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Title: Twyfelfontein  
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Subject: San rock art, LGBT history in Namibia, Community policing in Namibia, International rankings of Namibia, Prehistoric Africa
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Twyfelfontein (Afrikaans: uncertain spring), officially known as ǀUi-ǁAis (Damara/Nama: jumping waterhole), is a site of ancient rock engravings in the Kunene Region of north-western Namibia. It consists of a spring in a valley flanked by the slopes of a sandstone table mountain that receives very little rainfall and has a wide range of diurnal temperatures.

The site has been inhabited for 6,000 years, first by hunter-gatherers and later by Khoikhoi herders. Both ethnic groups used it as a place of worship and a site to conduct shamanist rituals. In the process of these rituals at least 2,500 items of rock carvings have been created, as well as a few rock paintings. Displaying one of the largest concentrations of rock petroglyphs in Africa, UNESCO approved Twyfelfontein as Namibia's first World Heritage Site in 2007.


Twyfelfontein valley has been inhabited by Stone-age hunter-gatherers of the Wilton stone age culture group since approximately 6,000 years ago. They made most of the engravings and probably all the paintings. 2,000 to 2,500 years ago the Khoikhoi, an ethnic group related to the San (Bushmen), occupied the valley, then known under its Damara/Nama name ǀUi-ǁAis (jumping waterhole). The Khoikhoi also produced rock art which can clearly be distinguished from the older engravings.[1]

The area was uninhabited by Europeans until after World War II, when a severe drought caused white Afrikaans speaking farmers (Boers) to move in. The farm was later procured by the apartheid government as part of the Odendaal Plan and became part of the Damaraland bantustan. The white settlers left in 1965.[2]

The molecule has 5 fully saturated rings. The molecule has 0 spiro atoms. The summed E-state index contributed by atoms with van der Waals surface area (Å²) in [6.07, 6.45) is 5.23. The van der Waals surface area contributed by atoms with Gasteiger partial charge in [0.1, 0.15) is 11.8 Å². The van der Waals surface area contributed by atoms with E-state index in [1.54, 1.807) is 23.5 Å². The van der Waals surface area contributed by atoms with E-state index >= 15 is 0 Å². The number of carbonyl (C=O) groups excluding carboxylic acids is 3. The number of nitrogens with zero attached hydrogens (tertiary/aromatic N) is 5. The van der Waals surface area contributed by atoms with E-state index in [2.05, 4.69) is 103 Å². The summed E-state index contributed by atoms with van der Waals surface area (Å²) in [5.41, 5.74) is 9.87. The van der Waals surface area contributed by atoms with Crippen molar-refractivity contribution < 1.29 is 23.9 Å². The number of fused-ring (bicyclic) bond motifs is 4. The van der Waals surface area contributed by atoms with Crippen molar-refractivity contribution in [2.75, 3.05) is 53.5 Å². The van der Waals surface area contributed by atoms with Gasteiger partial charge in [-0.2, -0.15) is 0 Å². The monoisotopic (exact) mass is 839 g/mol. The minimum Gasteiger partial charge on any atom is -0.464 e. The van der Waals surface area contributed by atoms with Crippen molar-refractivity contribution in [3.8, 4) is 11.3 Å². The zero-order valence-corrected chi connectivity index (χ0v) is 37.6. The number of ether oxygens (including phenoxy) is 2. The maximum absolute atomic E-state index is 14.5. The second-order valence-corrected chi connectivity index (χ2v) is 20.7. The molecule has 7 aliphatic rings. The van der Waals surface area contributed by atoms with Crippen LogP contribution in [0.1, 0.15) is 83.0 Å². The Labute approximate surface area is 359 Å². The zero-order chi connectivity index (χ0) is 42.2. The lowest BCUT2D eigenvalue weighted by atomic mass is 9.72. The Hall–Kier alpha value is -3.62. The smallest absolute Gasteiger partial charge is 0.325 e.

Topographer Reinhard Maack, who also discovered the White Lady rock painting at Brandberg, reported the presence of rock engravings in the area in 1921.[3] A more thorough investigation was only conducted after David Levin studied the feasibility of farming in 1947. He rediscovered the spring but struggled to extract enough water to sustain his family and his herd. Slowly becoming obsessed with doubts about the capacity of the spring an Afrikaans-speaking friend began calling him David Twyfelfontein (David Doubts-the-spring) in jest. When Levin bought the land and registered his farm in 1948 he gave it the name Twyfelfontein.[4] While commonly being translated as doubtful spring, a more accurate translation for the word twyfel is therefore "questionable" or "uncertain".[5]

In 1950 scientific investigation of the rock art started with an investigation by Ernst Rudolph Scherz[6] who described over 2500 rock engravings on 212 sandstone slabs.[2] Today it is estimated that the site contains more than 5000 individual depictions.[1]

Location and description

Rock painting of a man
Rock engraving of a giraffe
Giraffe and cattle

Twyfelfontein is situated in the Burnt Mountain, Doros crater, and the Petrified Forest.[8] The World Heritage Site covers the area of rock engravings.[9]

The area is a transitional zone between semi desert, savanna, and shrubland and receives less than 150 mm (5.9 in) annual rainfall. Diurnal temperatures vary from 10 to 28 °C (50 to 82 °F) in the winter month of July and 21 to 35 °C (70 to 95 °F) in the summer month of November.[10]

Twyfelfontein lies 20 km (12 mi) south of the C39 major road from Sesfontein to Khorixas. From there it is connected by the district road D3214. The Twyfelfontein Country Lodge features a gravel airstrip. The lodge, camp site, visitor's centre and most of the other tourist facilities are managed as a joint venture between the lodge owners and the Twyfelfontein-Uibasen Conservancy.[8]

The rock art area consists of fourteen smaller sites that have been introduced by Scherz in his initial site survey. They are still used to describe the location of artworks in Twyfelfontein:[11]
Site number Site name [Translation] Coordinates Important contents
1 Nördlich des Zeremonienplatzes [North of the Place of Ceremonies]
  • 65 engravings
  • 2 large giraffes with a fine–pecked infill
2 Zeremonienplatz [Place of Ceremonies]